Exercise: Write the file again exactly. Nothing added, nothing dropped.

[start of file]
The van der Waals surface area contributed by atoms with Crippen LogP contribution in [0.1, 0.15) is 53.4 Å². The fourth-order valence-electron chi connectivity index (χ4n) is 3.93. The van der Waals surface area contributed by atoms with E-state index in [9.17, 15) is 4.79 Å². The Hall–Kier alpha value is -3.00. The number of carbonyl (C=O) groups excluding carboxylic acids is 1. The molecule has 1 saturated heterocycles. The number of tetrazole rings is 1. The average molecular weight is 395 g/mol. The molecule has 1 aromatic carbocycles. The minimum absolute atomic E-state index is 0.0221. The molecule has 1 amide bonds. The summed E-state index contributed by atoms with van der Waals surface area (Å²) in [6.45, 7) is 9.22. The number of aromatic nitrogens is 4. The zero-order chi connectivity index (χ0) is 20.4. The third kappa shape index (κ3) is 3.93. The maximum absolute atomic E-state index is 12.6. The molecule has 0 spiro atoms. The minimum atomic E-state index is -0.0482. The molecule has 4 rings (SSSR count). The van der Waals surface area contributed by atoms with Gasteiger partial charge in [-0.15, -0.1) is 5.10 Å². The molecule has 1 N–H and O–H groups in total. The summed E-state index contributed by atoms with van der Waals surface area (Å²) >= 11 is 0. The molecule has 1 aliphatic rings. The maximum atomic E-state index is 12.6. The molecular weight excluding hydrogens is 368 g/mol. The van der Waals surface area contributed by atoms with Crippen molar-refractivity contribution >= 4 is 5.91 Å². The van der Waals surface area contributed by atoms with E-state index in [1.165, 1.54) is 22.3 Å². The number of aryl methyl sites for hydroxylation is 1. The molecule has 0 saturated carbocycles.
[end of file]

The van der Waals surface area contributed by atoms with Crippen LogP contribution in [0.1, 0.15) is 53.4 Å². The fourth-order valence-electron chi connectivity index (χ4n) is 3.93. The van der Waals surface area contributed by atoms with E-state index in [9.17, 15) is 4.79 Å². The Hall–Kier alpha value is -3.00. The number of carbonyl (C=O) groups excluding carboxylic acids is 1. The molecule has 1 saturated heterocycles. The number of tetrazole rings is 1. The average molecular weight is 395 g/mol. The molecule has 1 aromatic carbocycles. The minimum absolute atomic E-state index is 0.0221. The molecule has 1 amide bonds. The summed E-state index contributed by atoms with van der Waals surface area (Å²) in [6.45, 7) is 9.22. The number of aromatic nitrogens is 4. The zero-order chi connectivity index (χ0) is 20.4. The third kappa shape index (κ3) is 3.93. The maximum absolute atomic E-state index is 12.6. The molecule has 0 spiro atoms. The minimum atomic E-state index is -0.0482. The molecule has 4 rings (SSSR count). The van der Waals surface area contributed by atoms with Gasteiger partial charge in [-0.15, -0.1) is 5.10 Å². The molecule has 1 N–H and O–H groups in total. The summed E-state index contributed by atoms with van der Waals surface area (Å²) >= 11 is 0. The molecule has 1 aliphatic rings. The maximum atomic E-state index is 12.6. The molecular weight excluding hydrogens is 368 g/mol. The van der Waals surface area contributed by atoms with Crippen molar-refractivity contribution >= 4 is 5.91 Å². The van der Waals surface area contributed by atoms with E-state index in [1.165, 1.54) is 22.3 Å². The number of aryl methyl sites for hydroxylation is 1. The molecule has 0 saturated carbocycles.